The Straight Line

The high road

The recent Supreme Court decision in favor of the Westboro Baptist Church of Topeka, Kansas has added more fuel to the fiery debate surrounding this organization and their antics. In case you’re not aware, these are alleged Christians that protest military funerals with signs and slogans giving thanks to their god for Improvised Explosive Devices (IEDs) that claim the lives of American service personnel. The death of American personnel, they claim, is their God’s judgment upon America for the sin of homosexuality.

Earlier this month the Supreme Court ruled 8-1, Justice Samuel Alito dissenting, that the actions of Westboro Baptist were protected under the First Amendment rights to free speech and assembly. I am likely to annoy more than a few of you with this statement, but here it goes: in this case, the Supreme Court of the United States did absolutely the right thing.

The First Amendment is pretty damn clear on this; government shall not interfere with free speech. Over the past 200 years there have been a few limits placed upon speech, basically to preclude slander, libel and an incitement to violence or an illegal act. But speech is protected, and so is assembly. These people, while repulsive and disgusting, are acting within their Constitutionally guaranteed rights.

Would I like them to shut up? Absolutely. Will I advocate some legal means to shut them up? Not at any cost. Respecting fundamental civil liberties means that we have to allow the bad with the good. Equality means everyone must have the same rights under law, and that those rights are more important than the capricious whim of public opinion.

The bottom line (or the straight line, if you prefer) is that Westboro Baptist members have not violated the law. They have not incited violence or committed slander or libel. They piss people off. They piss a lot of people off. That, however, does not nor cannot justify placing limits on their freedoms. Legal measures to silence them will only make them martyrs and provide them with additional sympathy and support.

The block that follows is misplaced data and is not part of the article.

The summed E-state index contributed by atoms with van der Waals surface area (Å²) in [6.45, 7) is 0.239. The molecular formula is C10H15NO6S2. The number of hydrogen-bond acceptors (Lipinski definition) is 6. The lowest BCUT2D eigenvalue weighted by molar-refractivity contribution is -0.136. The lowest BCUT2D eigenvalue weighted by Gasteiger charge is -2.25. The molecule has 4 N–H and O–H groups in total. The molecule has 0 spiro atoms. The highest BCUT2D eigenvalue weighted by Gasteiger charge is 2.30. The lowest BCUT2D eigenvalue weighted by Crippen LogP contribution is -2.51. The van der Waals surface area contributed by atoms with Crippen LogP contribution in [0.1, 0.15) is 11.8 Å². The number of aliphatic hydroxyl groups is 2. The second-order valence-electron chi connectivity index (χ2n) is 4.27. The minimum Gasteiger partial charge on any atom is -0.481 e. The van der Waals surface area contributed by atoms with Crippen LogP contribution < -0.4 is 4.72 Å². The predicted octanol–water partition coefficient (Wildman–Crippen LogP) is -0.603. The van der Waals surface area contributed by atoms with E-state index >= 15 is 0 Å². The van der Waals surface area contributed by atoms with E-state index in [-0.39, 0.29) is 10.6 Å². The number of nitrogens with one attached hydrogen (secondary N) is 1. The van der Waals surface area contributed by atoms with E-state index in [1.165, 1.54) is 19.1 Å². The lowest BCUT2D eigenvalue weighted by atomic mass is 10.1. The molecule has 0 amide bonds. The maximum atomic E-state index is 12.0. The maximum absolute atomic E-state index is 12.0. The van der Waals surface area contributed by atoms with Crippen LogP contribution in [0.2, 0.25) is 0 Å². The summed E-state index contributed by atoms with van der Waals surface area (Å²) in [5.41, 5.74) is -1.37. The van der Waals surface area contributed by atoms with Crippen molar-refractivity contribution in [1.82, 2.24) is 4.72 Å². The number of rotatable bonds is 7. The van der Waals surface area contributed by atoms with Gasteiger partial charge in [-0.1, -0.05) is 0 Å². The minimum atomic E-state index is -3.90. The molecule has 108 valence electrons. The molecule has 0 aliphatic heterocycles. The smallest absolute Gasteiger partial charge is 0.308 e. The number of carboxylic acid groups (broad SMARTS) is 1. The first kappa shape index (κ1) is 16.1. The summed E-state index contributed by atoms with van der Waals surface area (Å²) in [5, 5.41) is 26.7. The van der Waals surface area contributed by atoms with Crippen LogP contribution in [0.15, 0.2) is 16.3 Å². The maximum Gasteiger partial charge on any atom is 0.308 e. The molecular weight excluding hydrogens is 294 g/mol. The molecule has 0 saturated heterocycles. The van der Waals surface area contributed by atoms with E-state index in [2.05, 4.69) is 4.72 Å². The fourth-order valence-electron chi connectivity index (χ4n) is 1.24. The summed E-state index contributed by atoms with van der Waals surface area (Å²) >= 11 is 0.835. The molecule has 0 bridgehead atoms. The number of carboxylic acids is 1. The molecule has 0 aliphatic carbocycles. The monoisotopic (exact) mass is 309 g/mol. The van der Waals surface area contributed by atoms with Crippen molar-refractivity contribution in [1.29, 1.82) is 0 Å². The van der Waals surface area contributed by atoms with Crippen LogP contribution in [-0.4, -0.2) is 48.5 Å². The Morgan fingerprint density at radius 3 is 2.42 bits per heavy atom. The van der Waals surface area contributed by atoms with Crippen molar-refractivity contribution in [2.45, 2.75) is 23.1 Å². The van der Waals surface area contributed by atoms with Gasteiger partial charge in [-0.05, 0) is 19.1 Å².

Personally, I think the best thing we, as a society, can do is to let these idiots shout at the top of their lungs. The more they scream, the crazier they look and the faster the more rational, moderate elements of society will tune them out and stop paying attention. They have planted the seeds of their own destruction, and those seeds will continue to grow until this group becomes so marginalized as to rate not even a footnote in the D-section of a local paper. In the process of doing so, they will push increasing numbers of rational, moderate people in the direction of equality.

If we abandon our fundamental values in order to stifle the rights of these bigots, what does that say about us, as a people? What does that say about how true we are to the values of liberty and equality? This nation was built upon the ideals of equality and liberty, that we are all equal under the law and that we all deserve the same liberties and the same protections.

No, we don’t always hold to those principles in our legal decisions, nor do we do so in our individual decisions as members of society. History is replete with examples of discrimination and inequality. These battles are still being fought to this day, and will continue to be fought well into the future.

I can’t speak for everyone involved in the fight for equality, but I can say this for myself. To me, equality means everyone. I don’t see how we can say that we stand for equality and liberty while attempting to deny that right to others.

I firmly believe that our society is on the brink of fundamental change. The increased resistance and “fringe-lunatic” behavior by certain elements only serves to show how desperate they really are. Taking the high road and demonstrating love, compassion, and a true commitment to a free and equal society is what will finally bring about that change. I urge you all to stay on that high road.

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